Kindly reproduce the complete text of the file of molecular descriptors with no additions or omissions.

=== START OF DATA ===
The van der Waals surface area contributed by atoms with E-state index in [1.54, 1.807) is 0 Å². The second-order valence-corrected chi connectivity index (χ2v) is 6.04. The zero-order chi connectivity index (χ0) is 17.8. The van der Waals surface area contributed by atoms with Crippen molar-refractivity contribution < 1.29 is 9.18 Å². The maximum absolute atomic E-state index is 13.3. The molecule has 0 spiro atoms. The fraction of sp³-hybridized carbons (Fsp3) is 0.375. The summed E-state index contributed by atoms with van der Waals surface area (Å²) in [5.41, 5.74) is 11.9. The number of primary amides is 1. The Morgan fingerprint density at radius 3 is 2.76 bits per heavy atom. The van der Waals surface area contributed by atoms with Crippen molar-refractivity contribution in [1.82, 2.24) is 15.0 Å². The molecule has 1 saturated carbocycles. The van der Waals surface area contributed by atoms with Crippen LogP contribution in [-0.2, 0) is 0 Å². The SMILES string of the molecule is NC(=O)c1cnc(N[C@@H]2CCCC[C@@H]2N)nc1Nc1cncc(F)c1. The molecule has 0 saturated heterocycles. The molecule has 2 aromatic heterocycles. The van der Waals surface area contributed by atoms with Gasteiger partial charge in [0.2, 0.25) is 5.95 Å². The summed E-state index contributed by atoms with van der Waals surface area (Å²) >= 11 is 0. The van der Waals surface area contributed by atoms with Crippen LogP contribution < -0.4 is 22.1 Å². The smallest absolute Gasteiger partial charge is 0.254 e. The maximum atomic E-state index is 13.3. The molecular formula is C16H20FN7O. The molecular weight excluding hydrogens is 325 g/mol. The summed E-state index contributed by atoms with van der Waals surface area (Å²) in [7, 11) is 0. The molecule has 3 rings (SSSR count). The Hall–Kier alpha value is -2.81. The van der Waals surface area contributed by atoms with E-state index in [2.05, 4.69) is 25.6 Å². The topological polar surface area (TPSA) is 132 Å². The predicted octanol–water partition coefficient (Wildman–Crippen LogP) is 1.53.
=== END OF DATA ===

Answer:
The van der Waals surface area contributed by atoms with E-state index in [1.54, 1.807) is 0 Å². The second-order valence-corrected chi connectivity index (χ2v) is 6.04. The zero-order chi connectivity index (χ0) is 17.8. The van der Waals surface area contributed by atoms with Crippen molar-refractivity contribution < 1.29 is 9.18 Å². The maximum absolute atomic E-state index is 13.3. The molecule has 0 spiro atoms. The fraction of sp³-hybridized carbons (Fsp3) is 0.375. The summed E-state index contributed by atoms with van der Waals surface area (Å²) in [5.41, 5.74) is 11.9. The number of primary amides is 1. The Morgan fingerprint density at radius 3 is 2.76 bits per heavy atom. The van der Waals surface area contributed by atoms with Crippen molar-refractivity contribution in [1.82, 2.24) is 15.0 Å². The molecule has 1 saturated carbocycles. The van der Waals surface area contributed by atoms with Crippen LogP contribution in [-0.2, 0) is 0 Å². The SMILES string of the molecule is NC(=O)c1cnc(N[C@@H]2CCCC[C@@H]2N)nc1Nc1cncc(F)c1. The molecule has 0 saturated heterocycles. The molecule has 2 aromatic heterocycles. The van der Waals surface area contributed by atoms with Gasteiger partial charge in [0.2, 0.25) is 5.95 Å². The summed E-state index contributed by atoms with van der Waals surface area (Å²) >= 11 is 0. The van der Waals surface area contributed by atoms with Crippen LogP contribution < -0.4 is 22.1 Å². The smallest absolute Gasteiger partial charge is 0.254 e. The maximum atomic E-state index is 13.3. The molecular formula is C16H20FN7O. The molecular weight excluding hydrogens is 325 g/mol. The summed E-state index contributed by atoms with van der Waals surface area (Å²) in [7, 11) is 0. The molecule has 3 rings (SSSR count). The Hall–Kier alpha value is -2.81. The van der Waals surface area contributed by atoms with E-state index in [2.05, 4.69) is 25.6 Å². The topological polar surface area (TPSA) is 132 Å². The predicted octanol–water partition coefficient (Wildman–Crippen LogP) is 1.53.